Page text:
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PrattTribune - Pratt, KS
  • Pratt library worth a million to patrons

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    • Library Use Calculator
      Materials, services- Number - Value
      Adult books borrowed - 21,039 - $357,663
      Young adult books - 1,435 - $17,220
      Children's books - 21,070 - $358,190
      Audio boo...
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      Library Use Calculator

      Materials, services- Number - Value

      Adult books borrowed - 21,039 - $357,663

      Young adult books - 1,435 - $17,220

      Children's books - 21,070 - $358,190

      Audio books borrowed - 2,573 - $25,601

      Interlibrary loan requests - 603 - $15,075

      Magazines borrowed - 931 - $4,655

      Newspapers browsed - 3,500 - $33,250

      Movies borrowed - 5,621 - $22,484

      Adult programs attended - 92 - $1,380

      Young adult programs - 38 - $456

      Children's programs - 2,666 - $18,662

      Computer users* - 6,963 - $167,112

      Total value $1,021,748

      *Number of users x 2 hours of use

      Cost figures for library services were derived by the Massachussetts Library Association and based on Amazon.com average prices for books, estimated purchase price for magazines, estimated admission fees and Fedex/Kinko prices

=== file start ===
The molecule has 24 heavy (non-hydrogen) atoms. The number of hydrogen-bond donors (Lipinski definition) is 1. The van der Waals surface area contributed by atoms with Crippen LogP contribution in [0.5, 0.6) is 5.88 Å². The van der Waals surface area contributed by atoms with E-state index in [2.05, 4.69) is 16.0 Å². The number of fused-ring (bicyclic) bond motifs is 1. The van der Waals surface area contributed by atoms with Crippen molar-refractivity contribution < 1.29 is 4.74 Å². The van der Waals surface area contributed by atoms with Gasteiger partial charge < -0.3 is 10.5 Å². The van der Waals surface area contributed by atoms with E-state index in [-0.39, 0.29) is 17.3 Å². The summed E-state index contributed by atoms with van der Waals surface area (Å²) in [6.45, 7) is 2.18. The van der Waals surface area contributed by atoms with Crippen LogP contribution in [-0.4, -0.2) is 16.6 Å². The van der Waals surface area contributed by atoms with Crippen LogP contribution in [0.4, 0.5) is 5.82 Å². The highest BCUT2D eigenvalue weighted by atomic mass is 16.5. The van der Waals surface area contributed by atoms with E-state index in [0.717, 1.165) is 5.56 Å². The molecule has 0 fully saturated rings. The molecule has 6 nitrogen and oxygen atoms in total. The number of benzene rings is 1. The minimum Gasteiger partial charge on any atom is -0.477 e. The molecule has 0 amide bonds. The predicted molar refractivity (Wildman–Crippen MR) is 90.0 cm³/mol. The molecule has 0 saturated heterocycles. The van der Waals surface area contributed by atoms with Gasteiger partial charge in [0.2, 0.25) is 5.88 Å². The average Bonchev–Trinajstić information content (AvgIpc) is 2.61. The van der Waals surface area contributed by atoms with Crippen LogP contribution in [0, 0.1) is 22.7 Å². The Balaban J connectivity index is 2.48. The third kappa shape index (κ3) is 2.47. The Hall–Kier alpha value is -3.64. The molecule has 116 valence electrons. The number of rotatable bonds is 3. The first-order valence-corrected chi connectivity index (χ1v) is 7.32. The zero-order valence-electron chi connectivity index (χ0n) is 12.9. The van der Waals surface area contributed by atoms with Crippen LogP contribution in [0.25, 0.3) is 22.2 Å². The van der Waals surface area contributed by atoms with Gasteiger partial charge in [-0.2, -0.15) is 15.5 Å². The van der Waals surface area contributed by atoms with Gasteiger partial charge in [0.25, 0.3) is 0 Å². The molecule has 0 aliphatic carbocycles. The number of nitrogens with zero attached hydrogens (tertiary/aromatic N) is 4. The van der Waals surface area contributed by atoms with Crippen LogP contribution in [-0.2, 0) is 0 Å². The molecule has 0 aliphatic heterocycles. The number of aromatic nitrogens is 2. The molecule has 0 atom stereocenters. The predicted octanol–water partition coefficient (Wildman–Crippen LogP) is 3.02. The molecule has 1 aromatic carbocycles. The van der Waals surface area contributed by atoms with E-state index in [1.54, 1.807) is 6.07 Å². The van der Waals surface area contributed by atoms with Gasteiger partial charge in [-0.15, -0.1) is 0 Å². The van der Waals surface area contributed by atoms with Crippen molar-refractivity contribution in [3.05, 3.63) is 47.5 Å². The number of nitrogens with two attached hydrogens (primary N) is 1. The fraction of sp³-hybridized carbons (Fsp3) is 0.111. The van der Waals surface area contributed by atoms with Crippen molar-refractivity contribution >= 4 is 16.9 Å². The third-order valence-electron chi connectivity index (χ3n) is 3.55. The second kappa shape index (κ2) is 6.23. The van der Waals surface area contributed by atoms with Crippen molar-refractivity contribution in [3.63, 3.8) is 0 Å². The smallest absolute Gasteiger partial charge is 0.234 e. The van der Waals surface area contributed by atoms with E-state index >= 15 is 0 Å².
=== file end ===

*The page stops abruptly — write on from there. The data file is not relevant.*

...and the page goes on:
• The Pratt Public Library provides more than a million dollars in service to its users and operates on a "shoestring budget" compared to other libraries that serve populations similar to Pratt, according to Director Rochelle Westerhaus. The library ranks at the bottom for tax funding and per capital operating expenses, but its total circulation of materials and per capita circulation places it solidly in the mid-range. About 2,000 people are regular library users, Westerhaus estimated.
    The library is supported by the City of Pratt, Pratt County, donations and memorials and income from the 2002 sale of a ranch donated to the library board. The $1.2 million remains intact, invested in Certificates of Deposit, the only legal option available to them.
    The library board has asked the county for $116,500 for 2014 and requested a levy of four mils from the city. That translated to $156,000 last year, Westerhaus said.
    Besides books, books on tape, movies, newspapers and magazines, the library has a resource room with microfilm copies of newspapers and other collected materials. Computers are available for public use.
    Three story times are offered each week year-round, and there is a summer reading program for children, teens and adults, with an enrollment of 199 for age three through fourth grade, 66 for fifth through 12th grades and 64 adults.
    New programs planned for the fall include a monthly art class for elementary students and the Talk About Literature program sponsored by the Kansas Humanities Council for adults.

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